Objection to my prayer objection

Bob Shortz — at the July 16, 2013 Wilkes-Barre City Council meeting — addressed council objecting to my objection to government-led prayer at council meetings.

Shortz encouraged council to continue its tradition of government-led prayer and casts the issue — rather than an issue of separation of church and state — as an issue of free speech and a matter of me being offended by prayer. Watch the video of his remarks below and read my response to some of his points.

The spaghetti monster does not have a reputation for answering prayers.’

During my remarks at the June 2013 council meeting, I asked council why they pray to “Almighty God in Heaven’ and not Amon-Ra, the Flying Spaghetti Monster, or other deities. I also asked council to explain why they offer prayers. I received no direct response to these questions. Since when does the god of council’s choosing answer prayers? Can this be demonstrated? If council is expecting a deific intervention — an impartation of divine guidance and wisdom — it is clear that government-led prayer at council meetings is not ‘just a tradition’ as council chair Barrett claims, but rather is a religious ritual.

I do not find mention of Almighty God to be a prayer to a Judeo-Christian deity.’

It is clearly not a prayer to the Flying Spaghetti Monster as Shortz acknowledges. Regardless of the deity petitioned, government-led prayer should be absent from council meetings. If prayers were offered to the Flying Spaghetti Monster, I would — perhaps to the chagrin of worshippers of His Noodly Appendages — similarly protest prayer. Council members, although they are “people of faith” as Mayor Thomas Leighton mentioned, should leave their religious rituals out of government meetings and pray on their own time.

I do not think Mr. Vacula is really concerned about prayers at meetings. He’s opposed to religion in general.’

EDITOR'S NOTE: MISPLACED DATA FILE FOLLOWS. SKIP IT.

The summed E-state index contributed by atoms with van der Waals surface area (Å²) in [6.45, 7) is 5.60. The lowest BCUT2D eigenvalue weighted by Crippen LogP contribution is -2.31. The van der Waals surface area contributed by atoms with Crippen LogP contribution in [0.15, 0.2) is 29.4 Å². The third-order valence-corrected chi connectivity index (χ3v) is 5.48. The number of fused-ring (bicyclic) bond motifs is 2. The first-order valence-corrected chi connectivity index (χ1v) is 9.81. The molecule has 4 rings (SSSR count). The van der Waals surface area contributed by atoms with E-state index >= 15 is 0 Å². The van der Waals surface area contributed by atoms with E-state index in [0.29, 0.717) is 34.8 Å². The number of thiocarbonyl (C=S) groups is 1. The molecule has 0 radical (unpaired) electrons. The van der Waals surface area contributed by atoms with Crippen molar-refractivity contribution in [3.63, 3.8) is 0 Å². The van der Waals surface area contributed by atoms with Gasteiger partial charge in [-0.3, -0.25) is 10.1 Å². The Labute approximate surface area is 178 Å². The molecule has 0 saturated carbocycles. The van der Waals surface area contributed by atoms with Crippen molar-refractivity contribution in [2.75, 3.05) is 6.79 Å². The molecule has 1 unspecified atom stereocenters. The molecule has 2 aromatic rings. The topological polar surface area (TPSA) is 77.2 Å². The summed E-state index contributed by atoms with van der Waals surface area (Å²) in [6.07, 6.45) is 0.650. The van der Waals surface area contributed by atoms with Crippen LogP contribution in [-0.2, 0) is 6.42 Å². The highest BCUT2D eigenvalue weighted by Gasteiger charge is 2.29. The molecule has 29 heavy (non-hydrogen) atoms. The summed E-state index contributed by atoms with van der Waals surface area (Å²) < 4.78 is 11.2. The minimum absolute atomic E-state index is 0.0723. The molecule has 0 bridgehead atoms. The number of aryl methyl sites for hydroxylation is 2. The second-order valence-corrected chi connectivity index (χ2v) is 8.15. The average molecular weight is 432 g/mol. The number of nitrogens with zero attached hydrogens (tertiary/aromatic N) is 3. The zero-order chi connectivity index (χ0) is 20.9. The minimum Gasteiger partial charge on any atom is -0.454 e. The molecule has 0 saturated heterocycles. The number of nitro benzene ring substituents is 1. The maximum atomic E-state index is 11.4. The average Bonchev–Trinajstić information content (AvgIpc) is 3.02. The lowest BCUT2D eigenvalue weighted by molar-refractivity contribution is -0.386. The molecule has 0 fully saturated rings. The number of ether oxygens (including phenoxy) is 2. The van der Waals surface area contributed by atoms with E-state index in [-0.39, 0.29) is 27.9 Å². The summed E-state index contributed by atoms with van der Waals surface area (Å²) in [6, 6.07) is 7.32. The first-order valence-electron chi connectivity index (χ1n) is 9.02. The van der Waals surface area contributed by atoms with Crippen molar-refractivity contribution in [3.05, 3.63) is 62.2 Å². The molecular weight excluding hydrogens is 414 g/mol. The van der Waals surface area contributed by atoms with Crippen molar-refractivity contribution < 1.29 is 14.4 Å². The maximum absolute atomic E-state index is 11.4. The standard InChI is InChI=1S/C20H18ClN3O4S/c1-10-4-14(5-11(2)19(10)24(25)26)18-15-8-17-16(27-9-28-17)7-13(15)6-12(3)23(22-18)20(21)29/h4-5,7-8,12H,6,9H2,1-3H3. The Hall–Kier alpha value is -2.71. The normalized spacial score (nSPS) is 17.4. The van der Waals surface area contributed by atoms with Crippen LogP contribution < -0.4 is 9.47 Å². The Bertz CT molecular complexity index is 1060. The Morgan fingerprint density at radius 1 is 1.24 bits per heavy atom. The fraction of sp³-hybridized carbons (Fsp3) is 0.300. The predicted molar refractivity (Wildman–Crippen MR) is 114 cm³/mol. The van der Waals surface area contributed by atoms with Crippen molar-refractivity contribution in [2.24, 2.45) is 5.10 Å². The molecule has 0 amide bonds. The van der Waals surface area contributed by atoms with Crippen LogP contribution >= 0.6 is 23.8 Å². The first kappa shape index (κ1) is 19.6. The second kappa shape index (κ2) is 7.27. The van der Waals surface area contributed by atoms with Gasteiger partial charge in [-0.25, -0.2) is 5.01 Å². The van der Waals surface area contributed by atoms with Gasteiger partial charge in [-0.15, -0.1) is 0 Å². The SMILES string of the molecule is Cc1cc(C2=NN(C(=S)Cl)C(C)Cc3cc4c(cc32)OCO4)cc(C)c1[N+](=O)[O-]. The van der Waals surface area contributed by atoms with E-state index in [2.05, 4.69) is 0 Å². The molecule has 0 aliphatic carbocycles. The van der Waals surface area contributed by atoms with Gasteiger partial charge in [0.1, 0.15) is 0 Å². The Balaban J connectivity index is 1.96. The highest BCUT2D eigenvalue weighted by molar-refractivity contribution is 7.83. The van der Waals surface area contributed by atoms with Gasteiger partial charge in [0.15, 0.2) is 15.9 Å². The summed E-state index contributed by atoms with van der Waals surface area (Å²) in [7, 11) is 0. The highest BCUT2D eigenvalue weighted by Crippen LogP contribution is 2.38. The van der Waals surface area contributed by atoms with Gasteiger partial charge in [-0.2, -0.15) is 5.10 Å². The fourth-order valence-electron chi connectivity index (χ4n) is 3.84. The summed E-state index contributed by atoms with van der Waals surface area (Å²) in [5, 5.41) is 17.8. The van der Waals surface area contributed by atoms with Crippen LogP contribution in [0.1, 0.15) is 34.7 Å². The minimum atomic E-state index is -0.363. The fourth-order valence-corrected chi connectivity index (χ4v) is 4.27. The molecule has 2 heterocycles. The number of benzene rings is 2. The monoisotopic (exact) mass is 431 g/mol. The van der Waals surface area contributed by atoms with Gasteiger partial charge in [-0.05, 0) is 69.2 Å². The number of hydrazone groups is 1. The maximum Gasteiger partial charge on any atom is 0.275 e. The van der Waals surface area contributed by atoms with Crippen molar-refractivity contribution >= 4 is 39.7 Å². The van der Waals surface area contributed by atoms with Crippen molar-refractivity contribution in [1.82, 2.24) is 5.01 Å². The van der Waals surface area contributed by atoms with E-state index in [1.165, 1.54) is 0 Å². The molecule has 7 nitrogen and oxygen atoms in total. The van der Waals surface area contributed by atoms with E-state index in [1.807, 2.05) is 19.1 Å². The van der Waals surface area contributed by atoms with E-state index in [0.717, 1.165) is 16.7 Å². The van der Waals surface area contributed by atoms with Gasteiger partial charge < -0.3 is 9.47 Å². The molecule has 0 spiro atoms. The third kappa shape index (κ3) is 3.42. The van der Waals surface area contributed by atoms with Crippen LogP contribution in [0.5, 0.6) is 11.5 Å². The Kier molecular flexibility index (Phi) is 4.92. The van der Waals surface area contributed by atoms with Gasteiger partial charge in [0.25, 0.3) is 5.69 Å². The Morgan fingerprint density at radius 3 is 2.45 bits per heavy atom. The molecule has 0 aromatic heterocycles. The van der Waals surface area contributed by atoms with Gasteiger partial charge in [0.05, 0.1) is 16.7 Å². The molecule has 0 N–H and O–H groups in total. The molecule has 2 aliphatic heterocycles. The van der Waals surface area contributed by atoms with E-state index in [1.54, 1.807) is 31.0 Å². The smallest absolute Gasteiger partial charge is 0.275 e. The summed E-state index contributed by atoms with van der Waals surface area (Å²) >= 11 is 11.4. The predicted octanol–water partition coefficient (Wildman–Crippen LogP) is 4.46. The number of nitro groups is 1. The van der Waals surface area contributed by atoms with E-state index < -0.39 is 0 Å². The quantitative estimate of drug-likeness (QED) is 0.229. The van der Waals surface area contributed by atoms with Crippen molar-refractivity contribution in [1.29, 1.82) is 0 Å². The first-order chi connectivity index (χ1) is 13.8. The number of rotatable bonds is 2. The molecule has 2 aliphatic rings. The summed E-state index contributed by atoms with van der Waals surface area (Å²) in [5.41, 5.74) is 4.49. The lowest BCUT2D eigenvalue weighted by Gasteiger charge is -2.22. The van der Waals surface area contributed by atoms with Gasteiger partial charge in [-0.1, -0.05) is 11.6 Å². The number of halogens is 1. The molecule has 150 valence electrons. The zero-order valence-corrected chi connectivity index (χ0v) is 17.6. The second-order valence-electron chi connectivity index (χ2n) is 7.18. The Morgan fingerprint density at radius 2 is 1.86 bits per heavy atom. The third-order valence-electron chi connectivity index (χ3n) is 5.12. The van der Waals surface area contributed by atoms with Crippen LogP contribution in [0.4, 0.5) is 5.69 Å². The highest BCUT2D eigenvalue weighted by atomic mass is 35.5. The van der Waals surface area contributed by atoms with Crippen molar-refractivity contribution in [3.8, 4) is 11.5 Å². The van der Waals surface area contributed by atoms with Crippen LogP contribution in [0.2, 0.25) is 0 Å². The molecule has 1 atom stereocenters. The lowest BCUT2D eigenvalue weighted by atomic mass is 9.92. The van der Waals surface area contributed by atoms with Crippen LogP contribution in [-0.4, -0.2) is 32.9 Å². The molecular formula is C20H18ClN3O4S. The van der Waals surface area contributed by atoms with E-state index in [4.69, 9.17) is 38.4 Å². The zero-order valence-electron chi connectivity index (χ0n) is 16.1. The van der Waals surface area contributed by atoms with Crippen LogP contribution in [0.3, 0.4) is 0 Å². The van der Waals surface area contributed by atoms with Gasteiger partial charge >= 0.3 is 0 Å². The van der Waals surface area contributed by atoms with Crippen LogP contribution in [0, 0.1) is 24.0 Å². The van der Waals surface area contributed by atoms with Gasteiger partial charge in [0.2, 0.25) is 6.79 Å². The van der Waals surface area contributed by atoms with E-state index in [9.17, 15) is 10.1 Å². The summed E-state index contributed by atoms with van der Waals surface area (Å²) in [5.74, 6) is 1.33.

I am opposed to religion in general, but this has no bearing on my objection to prayer at council meetings. I am asking government officials to remove government-led prayers from council meetings because I want to see religion separate from politics and government activities. If Islamic prayers, for example, were offered at meetings, it would be silly to respond to Christian objections saying, “This is not really about prayers because you’re opposed to Islam in general.” Although I am an atheist [and opposed to religion in general], not all who object to prayer at council meetings are atheists or opposed to religion in general. I just happen to be the objector at this time. Future meetings may include religious individuals who have the courage to openly dissent.

He wants us to be sensitive to his feelings, but he is offensive to religious people with his “Nothing Fails Like Prayer” banner which was placed on Public Square.’

My opposition to government-led prayer is not an issue of me being offended or asking others to be sensitive to my feelings. I rarely, if ever, would say that I am offended or demand others modify their behavior to suit my feelings while claiming offense. I simply want government-led prayer removed from council meetings because religious rituals ought to be separate from government functions. Council members should not be offering prayers during public meetings.

This is a free speech issue.’

When government officials utter prayers and statements at council meetings, the speech in question is that of government, not individual citizens. Government officials, on their own time, may offer prayers or participate in religious services, but they ought not intertwine themselves at public meetings.

He is not a resident of Wilkes-Barre.’

Whether or not I am a resident of Wilkes-Barre makes no difference. Consider the merits of my arguments and understand the dubious legality of government prayer. Shall we object to members of the FBI — who do not live in Wilkes-Barre — stating activities in Wilkes-Barre are unethical or illegal simply because they aren’t residents of the city? Arguments ought to stand on their own merits regardless of who is putting them forth. Besides, I work in Wilkes-Barre and am the spokesperson for the NEPA Freethought Society – an organization with meetings and members in Wilkes-Barre. Regardless, future meetings will include Wilkes-Barre residents objecting to prayer at council meetings.

As always, feel free to comment below.

More information about government-led prayer at Wilkes-Barre City Council meetings can be found within the category of ‘council prayer‘ on this website.